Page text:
I was watching this video in which Chrisiousity takes apart a lecture by Gad Saad. Saad, as you may know, is one of those regressive types, an adherent of the cult of evolutionary psychology, who is the darling of all those conservative gentlemen who want to believe that traditional values are the best values, scientifically. He’s not exactly someone I think is worth listening to, but Chrisiousity does a fine job of questioning his claims, so that was worthwhile.
I was struck by one thing, though: Saad puts up an abbreviated version of Dartmouth’s Freedom Budget, a plan for increasing diversity and representation at the university, and seems to think it’s a bad thing. I guess this is a distinct difference between us, because I read it and thought it was excellent and aspirational, and would like to see it implemented everywhere. Saad seems to think it’s obvious that it is an evil plan.
Here’s the opening of the Freedom Budget, which clearly lays out the purpose and goals of the plan.
We, the Concerned Asian, Black, Latin@, Native, Undocumented, Queer, and Differently-Abled students at Dartmouth College, seek to eradicate systems of oppression as they affect marginalized communities on this campus. These systems–which include racism, classism, sexism, heterosexism, and ableism–are deployed at Dartmouth and beyond as forms of institutional violence. We demand that Dartmouth challenge these systems by redistributing power and resources in a way that is radically equitable. We believe that dialogue and resistance are both legitimate and necessary ways of disturbing the status quo and forcing parties to deal with the roots of the issues.
For our resistance, we have chosen to invoke The Rev. Dr. Martin Luther King, Jr. and the Civil Rights Movement because Dartmouth claims to celebrate both the man and the movement with month-long programming. Prior to his death, Dr. King had been working with the larger movement to produce a “Freedom Budget.” This Freedom Budget focused on redistributing power and restoring justice for communities who suffered economic oppression at the hands of rich, white power structures. This budget was not a proposal for better interpersonal interactions, but a proposal to transform oppressive structures. Dartmouth epitomizes power being isolated to rich, white males. As such, there is no better place than this campus to campaign for a Freedom Budget that will address the consequences of white male patriarchy today.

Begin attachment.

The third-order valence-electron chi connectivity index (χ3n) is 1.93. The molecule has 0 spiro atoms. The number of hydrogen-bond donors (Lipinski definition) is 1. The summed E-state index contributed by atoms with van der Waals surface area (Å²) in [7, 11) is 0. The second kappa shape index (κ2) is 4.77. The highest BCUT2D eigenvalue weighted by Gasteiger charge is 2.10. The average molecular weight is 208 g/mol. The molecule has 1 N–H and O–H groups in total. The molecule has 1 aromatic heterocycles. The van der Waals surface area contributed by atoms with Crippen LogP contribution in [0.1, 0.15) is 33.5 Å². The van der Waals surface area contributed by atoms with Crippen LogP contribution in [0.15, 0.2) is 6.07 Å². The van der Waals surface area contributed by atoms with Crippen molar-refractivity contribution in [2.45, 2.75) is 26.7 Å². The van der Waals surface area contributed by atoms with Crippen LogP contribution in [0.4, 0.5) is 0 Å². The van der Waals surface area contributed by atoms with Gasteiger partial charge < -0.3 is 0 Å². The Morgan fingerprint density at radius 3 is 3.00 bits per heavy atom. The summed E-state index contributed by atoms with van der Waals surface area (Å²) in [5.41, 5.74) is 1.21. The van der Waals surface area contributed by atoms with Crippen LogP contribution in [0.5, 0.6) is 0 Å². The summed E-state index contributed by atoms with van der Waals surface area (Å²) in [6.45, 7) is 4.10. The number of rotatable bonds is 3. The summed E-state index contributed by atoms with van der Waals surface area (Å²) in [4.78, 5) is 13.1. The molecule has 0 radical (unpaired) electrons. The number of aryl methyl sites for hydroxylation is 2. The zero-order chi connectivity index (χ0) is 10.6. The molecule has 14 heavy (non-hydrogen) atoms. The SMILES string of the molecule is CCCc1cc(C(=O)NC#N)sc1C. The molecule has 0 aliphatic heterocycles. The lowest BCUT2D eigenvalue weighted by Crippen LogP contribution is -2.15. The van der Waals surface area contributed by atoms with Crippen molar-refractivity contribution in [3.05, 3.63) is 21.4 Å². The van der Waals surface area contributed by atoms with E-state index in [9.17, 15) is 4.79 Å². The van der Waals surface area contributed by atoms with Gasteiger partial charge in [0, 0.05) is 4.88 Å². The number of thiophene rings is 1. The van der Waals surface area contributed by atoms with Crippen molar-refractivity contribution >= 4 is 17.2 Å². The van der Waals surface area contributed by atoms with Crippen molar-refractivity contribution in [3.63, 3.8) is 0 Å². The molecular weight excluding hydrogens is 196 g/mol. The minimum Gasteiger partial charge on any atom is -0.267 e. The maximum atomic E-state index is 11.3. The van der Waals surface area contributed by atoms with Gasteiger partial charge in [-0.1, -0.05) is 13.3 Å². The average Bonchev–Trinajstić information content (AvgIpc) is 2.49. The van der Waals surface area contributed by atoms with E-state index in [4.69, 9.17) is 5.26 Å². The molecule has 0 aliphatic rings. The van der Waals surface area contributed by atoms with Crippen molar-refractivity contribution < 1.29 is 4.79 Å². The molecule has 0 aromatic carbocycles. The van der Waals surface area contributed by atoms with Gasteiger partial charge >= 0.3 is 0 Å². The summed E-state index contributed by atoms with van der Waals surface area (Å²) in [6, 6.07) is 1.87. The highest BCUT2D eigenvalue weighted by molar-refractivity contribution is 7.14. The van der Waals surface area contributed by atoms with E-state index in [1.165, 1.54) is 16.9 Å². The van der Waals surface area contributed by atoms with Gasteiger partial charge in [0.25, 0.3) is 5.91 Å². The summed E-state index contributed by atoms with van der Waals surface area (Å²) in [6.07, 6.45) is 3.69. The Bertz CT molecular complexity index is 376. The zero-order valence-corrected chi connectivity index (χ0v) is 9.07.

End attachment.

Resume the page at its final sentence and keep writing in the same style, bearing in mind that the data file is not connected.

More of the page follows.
Yes. We need to stop shrugging our shoulders, retreating to the excuse that this is just the way it is, and make changes to enable better representation. Really, you can’t just appease white guilt and say “we wish we had more black faculty”…you have to take the next step and actually hire them.
But, as I said, Saad just put up a sample of the demands. This one.
It still looks fine to me.
Establish Japanese Language affinity housing, Korean Language affinity housing, and Hindi-Urdu Language affinity housing.
Saad moans about identity politics here, but this is an issue of practical concern. If you are attracting diverse students with different native languages, help them. Dartmouth apparently already has Chinese and Arabic affinity language housing, this is just asking to do likewise with other cultures. Your services should reflect the student body, and provide support for all of them.
Why does Saad find this controversial?
Ensure that 47% of post-doctoral students are people of color.
Unfortunately, they don’t have a mechanism provided for doing this: post-docs are typically hired by research groups, not directly by the university, so the university does not have much influence here. But the logic is sound: the full document points out that “They should match the student of color population at Dartmouth”, and since post-docs are the next generation of the professoriate, making their population match the undergraduate population offers both better representation now, and will improve representation in the future.
It’s a nice idea. We should be wondering why the students we’re training are not being fairly represented in the next stage of professional development. We should be doing something about it.
Create a professor of color lecture series, bring a professor of color once a month in to expose the Dartmouth community to a wide range of ideas.
Only once a month? This is a trivial request. At large research universities, it’s not uncommon for individual departments to bring in speakers once a week.
Departments that do not have womyn or people of color will be considered in crisis and must take urgent and immediate action to right the injustice.
Saad mindlessly echoes the bias that perpetuates this situation: do we really think we should insist that math and engineering programs that don’t have any women faculty are a problem? YES. There are plenty of women mathematicians and engineers. That there are more men in those fields does not imply an absence of qualified women, and you don’t get to use that as an excuse to amplify the bias. If your department cannot find non-white, non-male candidates for a position, that clearly says there is a crisis…most likely a consequence of implicit bias by current faculty.